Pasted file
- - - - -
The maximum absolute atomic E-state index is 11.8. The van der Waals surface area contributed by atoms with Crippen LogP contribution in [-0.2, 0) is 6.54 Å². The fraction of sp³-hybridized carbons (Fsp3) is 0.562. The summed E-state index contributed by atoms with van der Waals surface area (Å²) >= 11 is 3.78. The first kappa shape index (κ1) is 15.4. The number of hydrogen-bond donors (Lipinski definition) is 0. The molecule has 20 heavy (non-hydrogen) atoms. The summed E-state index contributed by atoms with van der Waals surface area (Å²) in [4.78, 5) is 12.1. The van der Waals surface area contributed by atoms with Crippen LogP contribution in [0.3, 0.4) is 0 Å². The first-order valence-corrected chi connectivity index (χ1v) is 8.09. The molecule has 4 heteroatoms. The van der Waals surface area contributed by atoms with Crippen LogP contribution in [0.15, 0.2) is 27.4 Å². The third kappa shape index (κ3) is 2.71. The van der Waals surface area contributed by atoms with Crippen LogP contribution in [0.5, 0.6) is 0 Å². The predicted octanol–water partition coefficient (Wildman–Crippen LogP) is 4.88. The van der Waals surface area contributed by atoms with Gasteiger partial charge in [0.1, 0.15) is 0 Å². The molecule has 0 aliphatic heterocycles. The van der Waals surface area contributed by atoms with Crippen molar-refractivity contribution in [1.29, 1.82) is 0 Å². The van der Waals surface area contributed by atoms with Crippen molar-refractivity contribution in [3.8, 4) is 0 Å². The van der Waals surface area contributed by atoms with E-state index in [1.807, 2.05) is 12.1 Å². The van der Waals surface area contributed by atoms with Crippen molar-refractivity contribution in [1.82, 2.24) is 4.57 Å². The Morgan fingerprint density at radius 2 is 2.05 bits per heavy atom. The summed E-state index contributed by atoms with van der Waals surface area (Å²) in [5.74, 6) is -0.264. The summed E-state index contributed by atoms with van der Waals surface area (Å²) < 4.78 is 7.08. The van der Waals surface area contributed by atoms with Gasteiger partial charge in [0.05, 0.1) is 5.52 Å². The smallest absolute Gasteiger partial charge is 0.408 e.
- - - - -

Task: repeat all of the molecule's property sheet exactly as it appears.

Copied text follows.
The maximum absolute atomic E-state index is 11.8. The van der Waals surface area contributed by atoms with Crippen LogP contribution in [-0.2, 0) is 6.54 Å². The fraction of sp³-hybridized carbons (Fsp3) is 0.562. The summed E-state index contributed by atoms with van der Waals surface area (Å²) >= 11 is 3.78. The first kappa shape index (κ1) is 15.4. The number of hydrogen-bond donors (Lipinski definition) is 0. The molecule has 20 heavy (non-hydrogen) atoms. The summed E-state index contributed by atoms with van der Waals surface area (Å²) in [4.78, 5) is 12.1. The van der Waals surface area contributed by atoms with Crippen LogP contribution in [0.3, 0.4) is 0 Å². The first-order valence-corrected chi connectivity index (χ1v) is 8.09. The molecule has 4 heteroatoms. The van der Waals surface area contributed by atoms with Crippen LogP contribution in [0.15, 0.2) is 27.4 Å². The third kappa shape index (κ3) is 2.71. The van der Waals surface area contributed by atoms with Crippen LogP contribution in [0.5, 0.6) is 0 Å². The predicted octanol–water partition coefficient (Wildman–Crippen LogP) is 4.88. The van der Waals surface area contributed by atoms with Gasteiger partial charge in [0.1, 0.15) is 0 Å². The molecule has 0 aliphatic heterocycles. The van der Waals surface area contributed by atoms with Crippen molar-refractivity contribution in [1.29, 1.82) is 0 Å². The van der Waals surface area contributed by atoms with Crippen molar-refractivity contribution in [3.8, 4) is 0 Å². The van der Waals surface area contributed by atoms with E-state index in [1.807, 2.05) is 12.1 Å². The van der Waals surface area contributed by atoms with Crippen molar-refractivity contribution in [1.82, 2.24) is 4.57 Å². The Morgan fingerprint density at radius 2 is 2.05 bits per heavy atom. The summed E-state index contributed by atoms with van der Waals surface area (Å²) in [5.74, 6) is -0.264. The summed E-state index contributed by atoms with van der Waals surface area (Å²) < 4.78 is 7.08. The van der Waals surface area contributed by atoms with Gasteiger partial charge in [0.05, 0.1) is 5.52 Å². The smallest absolute Gasteiger partial charge is 0.408 e.